E.g., 11/28/2014
E.g., 11/28/2014

U.S. Immigration Policy Program

U.S. Immigration Policy Program

U.S. Immigration and Customs Enforcement

Even as deportation of criminals has risen steadily, immigration crimes are the largest category of criminal removals, representing 18 percent of the 1.5 million criminal removals that occurred between fiscal 2003-13. This report analyzes the 3.7 million formal removals that occurred during the period, offering a profile of deportees and changing trends. It also outlines how possible scenarios for executive action could affect the number of deportations.

White House

In the absence of legislative movement to reform the U.S. immigration system, the Obama administration is considering executive action to provide relief from deportation to some of the nation's estimated 11.7 million unauthorized immigrants. This issue brief examines a number of scenarios for possible executive action, estimating how many people could benefit.

DACA Information Summit/Neighborhood Centers Inc.

Fifty-five percent of the 1.2 million unauthorized immigrant youth immediately eligible for the Deferred Action for Childhood Arrivals program launched in 2012 had applied as of July 20, 2014. This report provides the most up-to-date estimates available for the size, countries of origin, educational attainment, employment, English proficiency, age, gender, and poverty rates for the DACA population nationally and for key states, and is accompanied by a new data tool with national and state-level data.

Recent Activity

Fact Sheets
October 2008
By Aaron Terrazas
Fact Sheets
February 2008
By Claire Bergeron
Policy Briefs
October 2007
By Claire Bergeron , Aaron Terrazas, and Doris Meissner
Fact Sheets
May 2007
By Julia Gelatt
Policy Briefs
May 2007
By Demetrios G. Papademetriou, Jeanne Batalova, and Julia Gelatt
Reports
November 2006
By Doris Meissner, Deborah W. Meyers, Demetrios G. Papademetriou, and Michael Fix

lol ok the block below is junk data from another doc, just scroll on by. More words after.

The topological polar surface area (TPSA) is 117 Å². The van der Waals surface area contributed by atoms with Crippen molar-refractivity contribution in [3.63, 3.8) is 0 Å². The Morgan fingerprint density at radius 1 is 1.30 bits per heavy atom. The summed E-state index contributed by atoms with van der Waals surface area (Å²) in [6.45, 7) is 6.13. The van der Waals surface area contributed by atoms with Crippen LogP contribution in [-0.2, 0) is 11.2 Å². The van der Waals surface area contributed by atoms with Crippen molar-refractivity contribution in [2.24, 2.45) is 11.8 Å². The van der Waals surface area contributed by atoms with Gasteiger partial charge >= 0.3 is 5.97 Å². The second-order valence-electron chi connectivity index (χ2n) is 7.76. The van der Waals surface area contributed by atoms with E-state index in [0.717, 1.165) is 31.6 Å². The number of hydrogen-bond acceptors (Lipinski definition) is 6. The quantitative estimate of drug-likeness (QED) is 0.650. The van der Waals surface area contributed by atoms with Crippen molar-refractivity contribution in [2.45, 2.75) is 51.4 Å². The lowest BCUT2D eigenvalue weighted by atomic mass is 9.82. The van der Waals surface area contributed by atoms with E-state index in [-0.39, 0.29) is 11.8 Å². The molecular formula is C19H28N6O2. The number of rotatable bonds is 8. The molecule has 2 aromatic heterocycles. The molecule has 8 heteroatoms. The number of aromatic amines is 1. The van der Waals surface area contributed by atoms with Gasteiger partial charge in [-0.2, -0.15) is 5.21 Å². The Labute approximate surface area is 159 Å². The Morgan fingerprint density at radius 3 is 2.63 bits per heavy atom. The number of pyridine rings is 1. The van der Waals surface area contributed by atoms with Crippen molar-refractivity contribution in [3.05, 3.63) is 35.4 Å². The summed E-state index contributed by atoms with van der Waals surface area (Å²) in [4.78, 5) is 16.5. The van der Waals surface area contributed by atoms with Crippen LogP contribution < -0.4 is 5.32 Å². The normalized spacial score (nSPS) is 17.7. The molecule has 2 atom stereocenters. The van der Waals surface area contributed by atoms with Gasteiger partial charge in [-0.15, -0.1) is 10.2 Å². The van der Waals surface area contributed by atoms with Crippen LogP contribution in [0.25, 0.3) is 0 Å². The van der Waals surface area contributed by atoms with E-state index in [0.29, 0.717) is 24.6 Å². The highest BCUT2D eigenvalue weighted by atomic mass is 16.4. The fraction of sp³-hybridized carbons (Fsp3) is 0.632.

Pages

Recent Activity

Policy Briefs
May 2007

This report offers a series of original charts that depict the characteristics of recent immigrants who are representative of those likely to be affected by the proposed merit-based points system for selecting permanent immigrants to the United States.

Fact Sheets
November 2006

This fact sheet examines demographic and labor market characteristics of Mexican-born workers in the United States and compares them to those of all foreign-born as well as native-born U.S. workers. The report focuses on workers age 16 and over who participated in the U.S. civilian labor force in 2006.

Reports
November 2006

¿Qué clase de política y sistema de inmigración podría aprovechar los beneficios de la inmigración para avanzar los intereses nacionales de EE.UU. en el siglo XXI? El Grupo de Trabajo sobre Inmigración y el Futuro de los Estados Unidos fue convocado por el Instituto de Política Migratoria (MPI) debatir este tema.

Policy Briefs
October 2006

This report discusses the major features of the proposed 2006 DREAM Act and provides MPI’s estimates of the number of young persons likely to be eligible for immigration relief if the DREAM Act is signed into law.

Fact Sheets
October 2006

This report provides an overview of immigration to the United States based on Fiscal Year 2005 data released by the Department of Homeland Security’s Office of Immigration Statistics in 2006.

Reports
September 2006

The culminating report of the Independent Task Force on Immigration and America’s Future seeks to design a new and simplified immigration regime that averts illegal immigration, and at the same time, harnesses the benefits of immigration for the future. .

Reports
September 2006

¿Qué clase de política y sistema de inmigración podría aprovechar los beneficios de la inmigración para avanzar los intereses nacionales de EE.UU. en el siglo XXI? El Grupo de Trabajo sobre Inmigración y el Futuro de los Estados Unidos fue convocado por el Instituto de Política Migratoria (MPI) debatir este tema.

Reports
September 2006

This report examines post-9/11 immigration enforcement practices in the United States through the lens of international human rights. It identifies gaps in the protection of noncitizens’ civil rights under U.S. constitutional law, and then evaluates whether post-9/11 U.S. immigration control measures have complied with obligations under international human rights law with respect to due process protections and the prohibition of discrimination on the basis of national origin or race.

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